So it could be argued that they may have been misleading with overall hp output if a customer wasn’t versed in EV drivetrains. But since they were dead on with the performance specs the misleading claim loses its weight.

mr. m

combined overall hp was listed in norway. no engine rating. why should a customer know that a underlying system prevents this hp.

Mikael

You are trying to spin it into something it’s not. It’s blatantly lying, nothing less and nothing more.

But hopefully they will learn and do it right the next time around.

Another Euro point of view

+1, if Tesla carries on like this they could form a club with VW.

Some Guy

One should check if the additional lawsuits arose after media coverage of the success of the first one. This might convince opportunistic people (who were perfectly fine with it before or did not care at all) to lawyer up in order to make a quick profit.
As the performance specs were met, where is the problem? This is as ridiculous as sueing a tobacco company for being still alive after smoking a pack which had the mandatory label “smoking kills” on the box. Or that guy who complained about not getting wings after he drank a Red Bull soda.

MikeM

There’s a lot of silliness attached to this non-issue !
Permit me to add to the noise:

Power is proportional to Torque X RPM.
In a single-gear EV, with a flattish torque vs. speed curve, the delivered horsepower
will rise linearly (sort of) with speed until peaking as the motor(s) and battery run
out of oomph (sorry – technical term).

Guess what? (and I too am guessing a bit here):
The Model SxxxD, will reach peak HP (the purported spec. number) at a speed rarely, if ever, experienced by any of the litigants in real life.
That’s how irrelevant this issue is.

So some careless, or uninformed marketing dweeb added two values together end came up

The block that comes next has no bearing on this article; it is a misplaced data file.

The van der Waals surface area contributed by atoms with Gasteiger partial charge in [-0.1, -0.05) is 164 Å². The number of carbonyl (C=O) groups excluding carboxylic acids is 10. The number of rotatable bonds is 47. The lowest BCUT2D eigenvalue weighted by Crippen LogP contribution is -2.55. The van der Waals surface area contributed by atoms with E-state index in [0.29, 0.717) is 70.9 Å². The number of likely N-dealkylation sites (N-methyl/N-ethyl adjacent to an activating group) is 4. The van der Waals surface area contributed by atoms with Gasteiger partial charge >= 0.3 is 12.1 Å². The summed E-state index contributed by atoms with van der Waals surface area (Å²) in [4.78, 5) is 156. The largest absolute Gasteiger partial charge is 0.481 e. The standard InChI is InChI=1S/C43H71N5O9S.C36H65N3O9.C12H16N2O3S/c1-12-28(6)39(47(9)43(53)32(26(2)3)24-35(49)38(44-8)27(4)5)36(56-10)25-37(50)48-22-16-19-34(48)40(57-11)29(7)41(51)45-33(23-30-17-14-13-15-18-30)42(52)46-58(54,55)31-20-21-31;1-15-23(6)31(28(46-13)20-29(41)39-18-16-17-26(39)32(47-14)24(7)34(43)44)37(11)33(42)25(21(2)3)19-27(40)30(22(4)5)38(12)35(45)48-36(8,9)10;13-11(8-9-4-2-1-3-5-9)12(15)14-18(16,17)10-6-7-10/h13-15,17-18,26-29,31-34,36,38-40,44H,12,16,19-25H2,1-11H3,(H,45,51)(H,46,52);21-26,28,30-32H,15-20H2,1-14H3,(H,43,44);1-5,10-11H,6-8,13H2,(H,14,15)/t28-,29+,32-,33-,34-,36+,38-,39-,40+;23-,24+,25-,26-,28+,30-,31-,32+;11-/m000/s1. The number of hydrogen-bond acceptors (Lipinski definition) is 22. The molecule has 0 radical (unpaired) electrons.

with the wrong irrelevant number.

So let’s all pile on! Maybe we can find a lawyer as dumb as we are!

This is the sort of thing I’ve come to expect here in the U.S. of A. But it’s actually a bit shocking coming from a supposed haven of sanity like Scandinavia.
I wish judges would be a bit more circumspect in technical matters and enlist some engineering advice.

Grrrr!

Johnson

“Guess what? (and I too am guessing a bit here):
The Model SxxxD, will reach peak HP (the purported spec. number) at a speed rarely, if ever, experienced by any of the litigants in real life.” – MikeM

Wrong Guess. The original P85D reaches peak power at ~40mph:

http://www.dragtimes.com/blog/tesla-model-s-p85d-shocks-the-dyno-with-864-ft-lbs-of-torque

Also Model X P100D Ludicrous reaches it’s peak power (573kw) at around 48mph:

http://www.dragtimes.com/blog/tesla-model-x-100d-performance-testing

Infact, since you seem to like math:

Power = Work/Time = (F * D) / t = (F) * (d/t) = (M * A) * (V) = Mass * Acceleration * Speed

Take a model S (2200kg), at maximum acceleration allowed by the tire grip (1.1g = 10.8 m/s/s ), to maintain this acceleration at 80mph (35.7m/s) [top reasonable speed] would require:
2200 * 10.8 * 35.7 = 848000w = 848kw = 1,130HP

Jason

If the judge made the ruling, one would hope that both sides got to state their case. If Tesla couldn’t convince the judge that what they claimed was correct and the buyers misunderstood that, or if Tesla accepted their advertising broke the rules and corrected it, that really is all there is to it. What is interesting is that other people, who might have seen the result, have now come out with their claim. It might never end, interesting that the original claim didn’t have a time frame for anyone with this grievance to come forward or forever hold their peace.

Get Real

Curt C. Richerund

TROLL!

Donald Beck

This is a stupid argument.. any gear head knows that ICE cars the rated horse power is at the crank shaft the horse power at the tires is a lot less. Are we lining up to sue them too.

Bill Howland

Seems like the litigants against Tesla have their work cut out of them in this instance:

This seems like such a ‘little white lie’ to me, that all advertisers do, that I’d think that any judge would ask:

“How have you been materially harmed?”.

Its rather when Tesla says the “S” charges at 10 kw or 20 kw at home.

The number of homes where the charging rate is precisely this are few indeed. So its a little white lie, but most don’t care.

Not worth suing them over.